Welcome to our website!

This is Trinity Task Management, a method for being clear about

  • your goals, and
  • the tasks that need to be completed in order to achieve these goals.

It is, at the same time, an innovative task management web-app, built on this basis. The name of the tool – Trinity – refers to the perception that when we work and get closer to our goals, we take on one of three possible roles.

The first two were described by tech blogger Gina Trapani:

“At any point during the workday, you are in one of two modes: thinking mode (that’s you with the Boss hat on) and action mode (that’s you with the Personal Assistant hat on). When a project or task comes up, the steps you need to take start to form in your mind. Now you’re in thinking/Boss mode — the guy/gal who gives the orders. Your to-do list is a collection of those orders, which your Assistant personality will later pick up and do. When you’re wearing your Boss hat, it’s up to you to write down the instructions in such a way that your Assistant self can just do them without having to think — or stress. Taking the thinking out of the acting is one of the best ways to make your to-do list a cinch to finish off.”

Gina Trapani – „Upgrade Your Life: The Lifehacker Guide to Working Smarter, Faster, Better“ – Published by Wiley Publishing, Inc. in 2008. The part quoted above is to be found in Chapter 3, “Hack 22: Make Your To-Do List Doable” (page 80).

The text from the book can also be found online: https://www.lifehacker.com.au/2011/09/how-to-make-your-to-do-list-doable Irrespective if you buy the book or read the article online – “Make Your To-Do List Doable” not only describes the concept with the two (!) roles but is also, I think, an excellent source for some basic tips on working with to-do lists.

When I first found the text many years ago, I was immediately fascinated by it. As you will see, I still am. When I today talk about personal productivity with friends or work colleagues, I regularly mention Gina Trapani and her approach with the different hats, because I think for anyone with an interest in personal productivity, tasks lists and reaching goals, this is fundamental and extremely helpful.

But it does not stop here. In my own reflection, I have gradually come to the conclusion that a three-role model fits me even better. Whether my third role – the visionary – joins Gina Trapani’s two existing ones as yet another, or whether I actually split the “boss” role into two roles that are more specific, I don’t know. And probably it doesn’t really matter.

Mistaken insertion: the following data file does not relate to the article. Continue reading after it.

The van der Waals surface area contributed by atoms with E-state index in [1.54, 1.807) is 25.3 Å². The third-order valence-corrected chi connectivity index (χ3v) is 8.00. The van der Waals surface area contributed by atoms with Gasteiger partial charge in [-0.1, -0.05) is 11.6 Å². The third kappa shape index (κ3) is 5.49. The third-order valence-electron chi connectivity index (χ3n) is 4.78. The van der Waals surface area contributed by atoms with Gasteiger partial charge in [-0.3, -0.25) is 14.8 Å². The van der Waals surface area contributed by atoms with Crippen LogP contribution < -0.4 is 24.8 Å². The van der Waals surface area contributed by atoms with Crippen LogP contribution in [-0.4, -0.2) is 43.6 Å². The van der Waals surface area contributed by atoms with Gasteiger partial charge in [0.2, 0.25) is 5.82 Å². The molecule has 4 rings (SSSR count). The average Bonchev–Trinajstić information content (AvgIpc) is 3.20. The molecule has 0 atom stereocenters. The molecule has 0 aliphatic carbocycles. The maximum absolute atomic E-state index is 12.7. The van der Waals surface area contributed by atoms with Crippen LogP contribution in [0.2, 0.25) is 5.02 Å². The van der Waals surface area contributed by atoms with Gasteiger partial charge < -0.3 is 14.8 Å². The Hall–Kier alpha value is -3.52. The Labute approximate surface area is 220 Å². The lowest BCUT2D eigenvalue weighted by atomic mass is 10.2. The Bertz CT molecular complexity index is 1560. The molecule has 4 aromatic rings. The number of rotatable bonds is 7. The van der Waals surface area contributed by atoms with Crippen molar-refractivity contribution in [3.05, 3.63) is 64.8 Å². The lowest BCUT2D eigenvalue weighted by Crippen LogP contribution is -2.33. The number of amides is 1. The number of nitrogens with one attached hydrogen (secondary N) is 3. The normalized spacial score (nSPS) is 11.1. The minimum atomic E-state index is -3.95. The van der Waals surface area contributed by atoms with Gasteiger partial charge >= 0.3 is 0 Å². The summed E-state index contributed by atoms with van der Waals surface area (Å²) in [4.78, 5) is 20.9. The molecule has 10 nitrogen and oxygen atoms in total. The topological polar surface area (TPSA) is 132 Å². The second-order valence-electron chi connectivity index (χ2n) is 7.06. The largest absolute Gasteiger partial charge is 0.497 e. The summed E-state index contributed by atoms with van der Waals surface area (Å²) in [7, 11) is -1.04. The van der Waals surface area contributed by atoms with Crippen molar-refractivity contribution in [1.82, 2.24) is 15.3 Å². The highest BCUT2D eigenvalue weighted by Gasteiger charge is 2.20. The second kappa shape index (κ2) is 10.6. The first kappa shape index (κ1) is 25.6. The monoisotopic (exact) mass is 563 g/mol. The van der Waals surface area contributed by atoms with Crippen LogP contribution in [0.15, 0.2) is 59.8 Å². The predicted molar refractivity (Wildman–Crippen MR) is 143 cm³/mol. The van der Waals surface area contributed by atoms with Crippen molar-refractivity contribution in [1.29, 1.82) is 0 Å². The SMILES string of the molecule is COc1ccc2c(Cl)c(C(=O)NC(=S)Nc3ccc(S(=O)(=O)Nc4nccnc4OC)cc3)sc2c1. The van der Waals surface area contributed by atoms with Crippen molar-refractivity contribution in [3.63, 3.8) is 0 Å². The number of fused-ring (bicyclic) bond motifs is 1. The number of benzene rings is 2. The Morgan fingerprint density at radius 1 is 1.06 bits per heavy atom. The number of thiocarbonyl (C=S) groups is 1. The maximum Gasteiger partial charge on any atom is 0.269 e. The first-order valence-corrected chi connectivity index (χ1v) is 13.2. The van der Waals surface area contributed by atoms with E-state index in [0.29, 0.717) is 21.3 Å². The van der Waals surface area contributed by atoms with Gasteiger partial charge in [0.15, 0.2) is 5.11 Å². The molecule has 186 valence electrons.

My three roles look like this:

The Worker (originally, the “assistant”) is the one who does the work. That’s exactly how Gina Trapani describes it. He needs a comfortable working environment, distraction-free, all the tools at hand. He knows he did a great job if at the end of the day many scheduled tasks are completed and checked off.

The General (compare the “boss” role) decides on importance and urgency, schedules tasks into available work time, moves work from one day to another, documents in the task list when plans change, and what all has been accomplished. Quite as the worker, he needs a suitable working environment. He is successful when the to-do list is kept clean, all pending tasks are neatly formulated and scheduled, and time is spent well and on the right jobs.

The Visionary, finally, is the one who defines what he wants to do. Not at the level of tasks to be accomplished, but at the level of goals toward which we are moving. All the working time I am going to spend – what should it be invested in? What do I want to achieve? Where do I want to go? Who do I want to be? For this, the visionary – at least this is true for me when I am in this role – needs enough time and space, quiet, preferably a good view, and coffee. He does it right when he sees far and clearly – so clearly that he can actually feel it.